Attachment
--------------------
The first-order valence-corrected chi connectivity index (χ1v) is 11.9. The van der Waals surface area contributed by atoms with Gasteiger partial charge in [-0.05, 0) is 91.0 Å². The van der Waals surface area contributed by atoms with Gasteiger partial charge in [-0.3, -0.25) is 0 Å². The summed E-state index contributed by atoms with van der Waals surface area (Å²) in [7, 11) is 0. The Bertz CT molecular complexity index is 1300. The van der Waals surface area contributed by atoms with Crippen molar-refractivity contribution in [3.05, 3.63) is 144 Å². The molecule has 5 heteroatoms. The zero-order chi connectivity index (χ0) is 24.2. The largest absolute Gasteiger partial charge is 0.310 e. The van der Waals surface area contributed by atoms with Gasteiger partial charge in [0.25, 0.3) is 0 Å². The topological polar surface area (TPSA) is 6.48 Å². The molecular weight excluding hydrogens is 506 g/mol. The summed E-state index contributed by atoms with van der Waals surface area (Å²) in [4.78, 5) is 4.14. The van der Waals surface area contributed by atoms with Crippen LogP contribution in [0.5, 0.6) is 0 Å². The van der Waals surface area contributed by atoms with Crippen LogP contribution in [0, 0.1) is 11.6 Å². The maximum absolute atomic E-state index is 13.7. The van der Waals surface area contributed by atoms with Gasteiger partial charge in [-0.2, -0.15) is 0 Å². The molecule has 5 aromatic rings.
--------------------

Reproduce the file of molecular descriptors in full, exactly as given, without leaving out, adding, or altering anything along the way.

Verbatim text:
The first-order valence-corrected chi connectivity index (χ1v) is 11.9. The van der Waals surface area contributed by atoms with Gasteiger partial charge in [-0.05, 0) is 91.0 Å². The van der Waals surface area contributed by atoms with Gasteiger partial charge in [-0.3, -0.25) is 0 Å². The summed E-state index contributed by atoms with van der Waals surface area (Å²) in [7, 11) is 0. The Bertz CT molecular complexity index is 1300. The van der Waals surface area contributed by atoms with Crippen molar-refractivity contribution in [3.05, 3.63) is 144 Å². The molecule has 5 heteroatoms. The zero-order chi connectivity index (χ0) is 24.2. The largest absolute Gasteiger partial charge is 0.310 e. The van der Waals surface area contributed by atoms with Gasteiger partial charge in [0.25, 0.3) is 0 Å². The topological polar surface area (TPSA) is 6.48 Å². The molecular weight excluding hydrogens is 506 g/mol. The summed E-state index contributed by atoms with van der Waals surface area (Å²) in [4.78, 5) is 4.14. The van der Waals surface area contributed by atoms with Crippen LogP contribution in [0.5, 0.6) is 0 Å². The van der Waals surface area contributed by atoms with Crippen LogP contribution in [0, 0.1) is 11.6 Å². The maximum absolute atomic E-state index is 13.7. The van der Waals surface area contributed by atoms with Gasteiger partial charge in [-0.2, -0.15) is 0 Å². The molecule has 5 aromatic rings.